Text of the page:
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What I'm trying to do is, make the class message serialize and deserialize it's self. Not into or from a file, but into or from a binary sequence as a string or cstring.

Message.h:

class Message
{
private:
    int message_id;
    int sender_id;

    std::string sender_data;

    Message ();

public:

    Message (int id, std::string data);
    virtual ~Message ();

    virtual const char* Serialize ();
    virtual void Deserialize (const char* buf);

    virtual void Print ();
};

Message.cpp:

const char* Message::Serialize ()
{
    char buf[1024];

// This will work somehow. I get the object and then glibc 
// detects double free or corruption, because i write into buf 
// and not into a file.
//    std::ofstream out_stream(buf, std::ios::binary);
//    out_stream.write((char *)this, sizeof(*this));
//    out_stream.close();

//  Why this won't work? I didn't get it.
    std::stringstream out_stream(buf, std::ios::binary);
    out_stream.write((char *)this, sizeof(*this));

    std::string str(buf);

    std::cout << str << std::endl
              << buf << std::endl;

    return str.c_str();
}

void Message::Deserialize (const char* buf)
{
    std::ifstream in_stream(buf, std::ios::binary);
    in_stream.read((char*)this, sizeof(*this));
    in_stream.close();
}

Main:

#include "Message.h"

int main (int argc, int argv[])
{
    Message msg1(12345, "some data");
    Message msg2(12346, "some other data");

    msg1.Print();
    msg2.Print();

    msg2.Deserialize(msg1.Serialize());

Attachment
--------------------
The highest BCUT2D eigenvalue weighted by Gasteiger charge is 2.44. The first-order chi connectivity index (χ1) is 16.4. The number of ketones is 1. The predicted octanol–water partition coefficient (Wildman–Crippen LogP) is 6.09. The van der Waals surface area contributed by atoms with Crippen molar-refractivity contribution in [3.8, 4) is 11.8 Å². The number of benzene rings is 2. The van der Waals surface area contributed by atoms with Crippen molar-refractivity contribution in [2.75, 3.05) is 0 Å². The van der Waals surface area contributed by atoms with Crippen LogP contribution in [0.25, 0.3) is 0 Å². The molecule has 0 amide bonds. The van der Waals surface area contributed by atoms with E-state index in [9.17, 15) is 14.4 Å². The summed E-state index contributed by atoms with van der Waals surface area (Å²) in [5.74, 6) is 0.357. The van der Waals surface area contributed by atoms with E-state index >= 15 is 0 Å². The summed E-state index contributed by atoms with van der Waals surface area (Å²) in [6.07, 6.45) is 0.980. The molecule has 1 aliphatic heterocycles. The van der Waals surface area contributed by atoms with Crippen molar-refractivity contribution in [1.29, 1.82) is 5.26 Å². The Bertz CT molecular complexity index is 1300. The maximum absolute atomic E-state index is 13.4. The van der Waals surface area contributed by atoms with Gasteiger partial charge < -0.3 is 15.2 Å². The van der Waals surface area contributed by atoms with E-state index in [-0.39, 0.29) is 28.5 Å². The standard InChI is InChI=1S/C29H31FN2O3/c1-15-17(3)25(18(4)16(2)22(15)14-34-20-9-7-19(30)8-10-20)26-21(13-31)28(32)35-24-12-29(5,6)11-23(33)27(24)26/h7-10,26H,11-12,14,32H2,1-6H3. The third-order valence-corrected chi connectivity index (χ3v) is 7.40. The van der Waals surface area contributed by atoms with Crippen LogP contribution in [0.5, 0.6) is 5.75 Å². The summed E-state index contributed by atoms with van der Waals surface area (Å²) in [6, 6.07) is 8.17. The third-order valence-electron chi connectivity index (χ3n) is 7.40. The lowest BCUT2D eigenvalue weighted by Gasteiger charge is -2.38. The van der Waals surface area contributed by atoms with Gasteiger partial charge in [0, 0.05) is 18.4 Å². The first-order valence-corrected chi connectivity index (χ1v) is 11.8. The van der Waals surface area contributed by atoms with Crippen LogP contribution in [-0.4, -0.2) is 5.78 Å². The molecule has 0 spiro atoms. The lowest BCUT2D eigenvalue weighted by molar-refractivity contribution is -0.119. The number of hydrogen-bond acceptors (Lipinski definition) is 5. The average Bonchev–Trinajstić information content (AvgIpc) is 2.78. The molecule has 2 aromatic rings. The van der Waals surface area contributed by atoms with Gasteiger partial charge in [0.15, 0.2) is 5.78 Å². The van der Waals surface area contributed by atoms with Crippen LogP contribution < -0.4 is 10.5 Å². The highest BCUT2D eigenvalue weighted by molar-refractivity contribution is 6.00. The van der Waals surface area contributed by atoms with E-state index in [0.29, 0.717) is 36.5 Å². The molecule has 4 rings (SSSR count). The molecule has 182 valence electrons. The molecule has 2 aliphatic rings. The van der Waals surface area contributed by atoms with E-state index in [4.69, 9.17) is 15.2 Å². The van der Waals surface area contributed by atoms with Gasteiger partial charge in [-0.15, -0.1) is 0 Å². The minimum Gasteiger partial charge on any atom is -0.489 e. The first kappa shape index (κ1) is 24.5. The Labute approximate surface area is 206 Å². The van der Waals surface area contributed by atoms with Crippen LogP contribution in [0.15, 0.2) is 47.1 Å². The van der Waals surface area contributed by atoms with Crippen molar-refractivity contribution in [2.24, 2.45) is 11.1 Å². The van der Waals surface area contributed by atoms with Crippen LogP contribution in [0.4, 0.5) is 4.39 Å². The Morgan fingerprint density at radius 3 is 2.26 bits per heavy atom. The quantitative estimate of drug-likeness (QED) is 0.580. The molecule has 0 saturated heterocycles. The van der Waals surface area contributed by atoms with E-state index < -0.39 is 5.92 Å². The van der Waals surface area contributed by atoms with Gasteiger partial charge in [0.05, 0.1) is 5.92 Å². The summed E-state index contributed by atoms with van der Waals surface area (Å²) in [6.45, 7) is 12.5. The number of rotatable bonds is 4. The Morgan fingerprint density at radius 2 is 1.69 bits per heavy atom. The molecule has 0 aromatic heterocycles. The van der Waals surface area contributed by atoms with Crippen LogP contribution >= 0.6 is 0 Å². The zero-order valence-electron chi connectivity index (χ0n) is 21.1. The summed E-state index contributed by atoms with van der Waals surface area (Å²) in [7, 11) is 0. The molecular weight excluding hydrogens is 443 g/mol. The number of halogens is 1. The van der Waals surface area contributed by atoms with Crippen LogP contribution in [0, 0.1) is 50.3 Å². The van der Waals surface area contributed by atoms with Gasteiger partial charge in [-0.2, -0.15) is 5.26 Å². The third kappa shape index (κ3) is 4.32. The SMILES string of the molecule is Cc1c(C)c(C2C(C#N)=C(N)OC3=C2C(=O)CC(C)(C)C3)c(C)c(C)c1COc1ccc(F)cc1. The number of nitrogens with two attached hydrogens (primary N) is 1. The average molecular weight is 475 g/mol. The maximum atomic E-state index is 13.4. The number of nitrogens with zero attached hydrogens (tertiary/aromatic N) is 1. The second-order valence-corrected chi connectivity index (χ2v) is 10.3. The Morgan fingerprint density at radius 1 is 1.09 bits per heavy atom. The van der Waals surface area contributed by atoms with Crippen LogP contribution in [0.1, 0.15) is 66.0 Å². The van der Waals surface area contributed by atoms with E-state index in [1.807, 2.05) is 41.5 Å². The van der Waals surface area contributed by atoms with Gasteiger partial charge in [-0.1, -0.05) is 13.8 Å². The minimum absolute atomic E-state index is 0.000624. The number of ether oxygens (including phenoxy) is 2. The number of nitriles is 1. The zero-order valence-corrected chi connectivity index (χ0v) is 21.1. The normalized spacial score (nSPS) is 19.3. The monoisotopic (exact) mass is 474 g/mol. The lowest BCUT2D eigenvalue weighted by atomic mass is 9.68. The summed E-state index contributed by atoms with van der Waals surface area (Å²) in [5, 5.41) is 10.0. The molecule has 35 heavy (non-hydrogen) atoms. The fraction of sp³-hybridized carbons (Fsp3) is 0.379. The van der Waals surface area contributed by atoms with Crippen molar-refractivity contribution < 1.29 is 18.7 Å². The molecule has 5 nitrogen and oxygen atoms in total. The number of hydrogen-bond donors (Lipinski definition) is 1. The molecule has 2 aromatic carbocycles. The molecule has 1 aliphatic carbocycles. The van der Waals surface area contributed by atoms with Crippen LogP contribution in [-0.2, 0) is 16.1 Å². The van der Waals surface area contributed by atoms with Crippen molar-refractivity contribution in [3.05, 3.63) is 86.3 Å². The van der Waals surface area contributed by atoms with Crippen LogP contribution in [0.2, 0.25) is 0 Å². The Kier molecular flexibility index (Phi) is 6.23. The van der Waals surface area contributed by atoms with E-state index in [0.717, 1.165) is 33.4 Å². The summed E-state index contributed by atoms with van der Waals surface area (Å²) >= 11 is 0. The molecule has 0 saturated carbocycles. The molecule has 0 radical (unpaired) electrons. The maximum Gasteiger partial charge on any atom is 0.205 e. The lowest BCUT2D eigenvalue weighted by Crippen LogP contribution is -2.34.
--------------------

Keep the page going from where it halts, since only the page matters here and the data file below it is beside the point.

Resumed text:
msg1.Print();
    msg2.Print();

    return 0;
}

Output:

Msg: 0 Client: 12345 Data: some data

Msg: 1 Client: 12346 Data: some other data

Msg: 0 Client: 12345 Data: some data

Msg: 1 Client: 12346 Data: some other data

Any suggestions? Greetings Mesha

share|improve this question
1  
casting this to char* is undefined behaviour, and Bad Things will happen if Message happens to be polymorphic. –  Alexandre C. Jul 15 '10 at 9:00
    
No polymorphic. See edit. –  Mesha Jul 15 '10 at 9:31
    
well you are using virtual functions...which produce virtual function table stored in the beginning of object structs. –  YeenFei Jul 16 '10 at 2:13

2 Answers 2

up vote 0 down vote accepted

Generally you serialize an object by serializing all it's data-members. Hence this will not work as expected:

out_stream.write((char *)this, sizeof(*this));

This does not serialize data dynamically allocated data.

If you have a lot of serialization/deserialization to do, take a look at Boost.Serialization. Even if you do not want to use it, reading the docs can give you some good understanding on how this is done.

If guess correctly, your code is intended to check if the serialization works as intended. This would be better achieved by passing the stream you want to serialize to as a parameter to the serialization-method:

std::string Message::Serialize(ostream & sink);

Also, you should use str::string for strings, not const char *.

share|improve this answer
    
There aren't any checks yet. See edit the structure of message is pretty simple. I only intend to stream from object to a binary sequence (c-string or string) and vice versa. You're right there will be some more de-/serialization, its better to pass a stream. –  Mesha Jul 15 '10 at 9:25

What I'm trying to do is, make the class message serialize and deserialize it's self. Not in or from a file, but in / from a string.

well you should probably take a look into XML then....

share|improve this answer
    
xml is heavy and hard to get right, there are other solutions for marshalling to strings, especially if you don't need to store hierarchies or if you have memory requirements. You could have mentioned json too. –  Alexandre C. Jul 15 '10 at 8:57
    
xml is a file format. I don't want to read write files. –  Mesha Jul 15 '10 at 9:29
    
XML isn't restricted to files. –  Johnsyweb Jul 15 '10 at 10:47
    
@Mesha, XML is a data format that is not implicitly tied to file storage. –  Amardeep Jul 15 '10 at 10:50
    
I agree, anyway i don't want to use xml. –  Mesha Jul 15 '10 at 12:36

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